Apart from physical barriers to care that many patients, particularly in rural communities, experience, there exist cultural barriers. It’s common for an Alaskan native patient to ask their clinician where they are from, Global Genes noted in its report on equity. While this type of personal question may seem off-putting, these patients see it as a way of building trust. In the Latinx community, meanwhile, particularly among those who are undocumented, patients may believe that their family grandmother is the source of medical insight. 

To nurture cultural understanding, medical schools must commit to training students on the benefits of telehealth, which many patients prefer, as well as on cultural sensitivity, the report noted. Through the Global Genes RARE Compassion Program, medical students are paired with a rare disease patient or family to foster a relationship, inspire commitment to the rare disease field and build the next generation of clinicians as advocates for their patients.

“My advice to other healthcare organizations is to take the time to listen to your patients and their families,” Dryer said. “Understand the unique challenges and barriers they face, identify where you can potentially make a difference and start. 

Engaging the community

Local partnerships are critical to reaching communities and boosting health outcomes. In its report, Global Genes offers the example of getting a local barber involved in a multidisciplinary team designing a study focused on lung cancer. “This barber became what he called a citizen scientist,” the report quoted one expert as saying. “This was somebody who had daily contact with the community and was able to talk to them about clinical research in general, tell them about this trial, and encourage them to learn more. There’s lots of opportunities to build trust in a community, not just in the medical setting, but beyond as well.”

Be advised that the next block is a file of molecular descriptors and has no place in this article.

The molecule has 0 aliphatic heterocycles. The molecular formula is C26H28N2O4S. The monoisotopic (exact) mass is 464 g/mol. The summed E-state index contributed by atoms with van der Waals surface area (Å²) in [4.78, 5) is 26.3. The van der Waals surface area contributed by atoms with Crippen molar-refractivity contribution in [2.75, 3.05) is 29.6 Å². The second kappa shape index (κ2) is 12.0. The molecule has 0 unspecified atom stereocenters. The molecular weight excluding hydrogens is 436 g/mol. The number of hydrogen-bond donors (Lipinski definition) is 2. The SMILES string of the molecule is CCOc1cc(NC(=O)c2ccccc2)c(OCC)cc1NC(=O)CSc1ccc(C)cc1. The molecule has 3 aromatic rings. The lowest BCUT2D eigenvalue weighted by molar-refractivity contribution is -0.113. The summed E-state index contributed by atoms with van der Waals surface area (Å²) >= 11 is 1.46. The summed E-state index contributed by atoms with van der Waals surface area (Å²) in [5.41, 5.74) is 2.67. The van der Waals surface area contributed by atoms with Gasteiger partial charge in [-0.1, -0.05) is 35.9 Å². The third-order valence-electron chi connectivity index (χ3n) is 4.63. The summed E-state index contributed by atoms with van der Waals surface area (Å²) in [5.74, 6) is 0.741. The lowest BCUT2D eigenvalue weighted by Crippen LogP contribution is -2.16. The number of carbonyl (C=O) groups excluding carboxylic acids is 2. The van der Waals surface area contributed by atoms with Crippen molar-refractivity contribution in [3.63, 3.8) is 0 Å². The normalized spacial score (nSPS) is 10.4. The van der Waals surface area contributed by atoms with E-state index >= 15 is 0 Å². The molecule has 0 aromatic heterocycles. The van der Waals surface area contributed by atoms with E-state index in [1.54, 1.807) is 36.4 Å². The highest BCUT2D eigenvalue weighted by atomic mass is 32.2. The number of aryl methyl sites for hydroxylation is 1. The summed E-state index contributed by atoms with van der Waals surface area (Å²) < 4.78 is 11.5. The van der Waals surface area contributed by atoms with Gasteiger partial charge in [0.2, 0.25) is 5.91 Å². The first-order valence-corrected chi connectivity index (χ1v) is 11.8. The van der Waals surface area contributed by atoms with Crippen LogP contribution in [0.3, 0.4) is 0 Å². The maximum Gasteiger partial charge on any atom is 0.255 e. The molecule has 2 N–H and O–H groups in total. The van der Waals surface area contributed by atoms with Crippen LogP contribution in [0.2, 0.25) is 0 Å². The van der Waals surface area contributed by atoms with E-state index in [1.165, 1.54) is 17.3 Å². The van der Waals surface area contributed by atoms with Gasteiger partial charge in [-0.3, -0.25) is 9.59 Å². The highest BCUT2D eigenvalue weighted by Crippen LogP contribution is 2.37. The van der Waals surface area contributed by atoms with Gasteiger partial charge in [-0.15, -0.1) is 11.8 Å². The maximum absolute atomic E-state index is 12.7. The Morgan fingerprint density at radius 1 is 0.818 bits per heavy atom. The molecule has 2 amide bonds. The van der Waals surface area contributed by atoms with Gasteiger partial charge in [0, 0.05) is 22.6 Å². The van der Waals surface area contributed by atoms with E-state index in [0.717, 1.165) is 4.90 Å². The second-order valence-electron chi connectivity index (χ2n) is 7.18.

These sorts of collaborations also have the potential to address social determinants of health, which play a major role in determining health outcomes. Providers should bear in mind that a patient may not be aware of the resources available to them through these avenues, the report noted. This requires greater visibility into their lives and can be facilitated by careful listening. 

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“Recognize that you won’t be able to do it alone, but you will be surprised at the impact you can have and the people that will come together to support you along the way,” Dryer said.

To make progress in diagnosis and treatment, data are critical, Global Genes noted in its recent Next 2022 report. For a newly discovered disease to get recognized in an existing database of rare diseases, research for it needs to be funded. And recognition of that disease will make it more likely to be diagnosed, which will mean more data on patients with the condition.

Those data can then fuel research and development. While it can be difficult for biotech companies to access patient data, that can be more easily done through advocacy groups, which are in direct contact with patients. Inadvertently, patients become a part of the drug development process, rallying for research and collecting and sharing their data.

Martin is optimistic about biotech developments like gene therapy and gene editing for rare diseases. He emphasized that the number of people globally affected by rare disease is close to the number of people globally that have been infected with the coronavirus, “but, I think because rare diseases are looked at individually as quite small, sometimes people don’t see the collective impact,” Martin said. “And it’s pretty enormous when you step back and look at it.”